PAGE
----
In the last years of his career, Fontana became increasingly interested in the staging of his work in the many exhibitions that honored him worldwide, as well as in the idea of purity achieved in his last white canvases. These concerns were prominent at the 1966 Venice Biennale, for which he designed the environment for his work. At Documenta IV in Kassel in 1968, he positioned a large, plaster slash as the centre of a totally white labyrinth, including ceiling and floor (Ambiente spaziale bianco).
Shortly before his death he was present at the "Destruction Art, Destroy to Create" demonstration at the Finch College Museum of New York. Then he left his home in Milano and went to Comabbio (in the province of Varese, Italy), his family's mother town, where he died in 1968.
Fontana created a prolific amount of graphic work with abstract motifs as well as figures, little-known in the art world, at the same time as he was producing his abstract perforated works.
Today Fontana's works can be found in the permanent collections of more than one hundred museums around the world. In particular, examples from the Pietre series are housed in the Stedelijk Museum, Amsterdam, the Centre Pompidou, Paris, the Museum of Modern Art in New York, the Galleria Nazionale d'Arte Moderna, Rome, and the van Abbemuseum, Eindhoven. Fontana's jewellery is included in the permanent collection of the Museum of Fine Arts, Boston.
Alberto Biasi was born in 1937 in Padua, Italy. He currently lives and works in Padua, Italy.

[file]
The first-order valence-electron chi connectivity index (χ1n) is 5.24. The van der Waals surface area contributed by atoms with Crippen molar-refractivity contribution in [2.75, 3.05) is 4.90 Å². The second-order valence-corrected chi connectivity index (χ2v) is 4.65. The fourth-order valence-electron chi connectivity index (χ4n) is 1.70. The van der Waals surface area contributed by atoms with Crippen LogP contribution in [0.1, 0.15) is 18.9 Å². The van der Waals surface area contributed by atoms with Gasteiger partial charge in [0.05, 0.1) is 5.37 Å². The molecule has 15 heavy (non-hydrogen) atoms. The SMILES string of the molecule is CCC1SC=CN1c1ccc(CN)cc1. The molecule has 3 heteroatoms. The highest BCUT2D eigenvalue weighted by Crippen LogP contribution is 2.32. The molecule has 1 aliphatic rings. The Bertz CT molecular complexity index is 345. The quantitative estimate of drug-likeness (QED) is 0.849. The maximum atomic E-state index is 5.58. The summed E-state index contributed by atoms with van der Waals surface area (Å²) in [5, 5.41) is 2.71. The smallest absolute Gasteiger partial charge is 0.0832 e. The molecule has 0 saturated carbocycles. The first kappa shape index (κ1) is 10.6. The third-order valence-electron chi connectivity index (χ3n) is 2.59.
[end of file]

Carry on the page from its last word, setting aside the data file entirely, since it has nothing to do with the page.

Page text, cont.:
Alberto Biasi, the son of Giuseppe Biasi and Silvia Zappi Recordati, was born in Padua on 2 June 1937. His family had already produced an artist, Lavinia Fontana, a well-known name in 17th-century painting, and a poet, Tirsi Leucasio, a founder od the Arcadia academu together with Metastasio. Alberto soon lost his mother during the war and went to live with his paternal grandmother at Carrara San Giorgio, a small village in the country outside Padua, where she ran a tavern. He grew up in contact with the local people in an extended family atmosphere until his return to Padua to attend high school. This was followed by studies at the school od architecture and the advanced course of technical drawing in Venice, where he was awarded a scholarship created by Paolo Venini. These years marked the beginning of a passion for art with close study of the key 20th-century movements. Neoplasticism, Futurism and Dada are deeply rooted in the background of the young Biasi.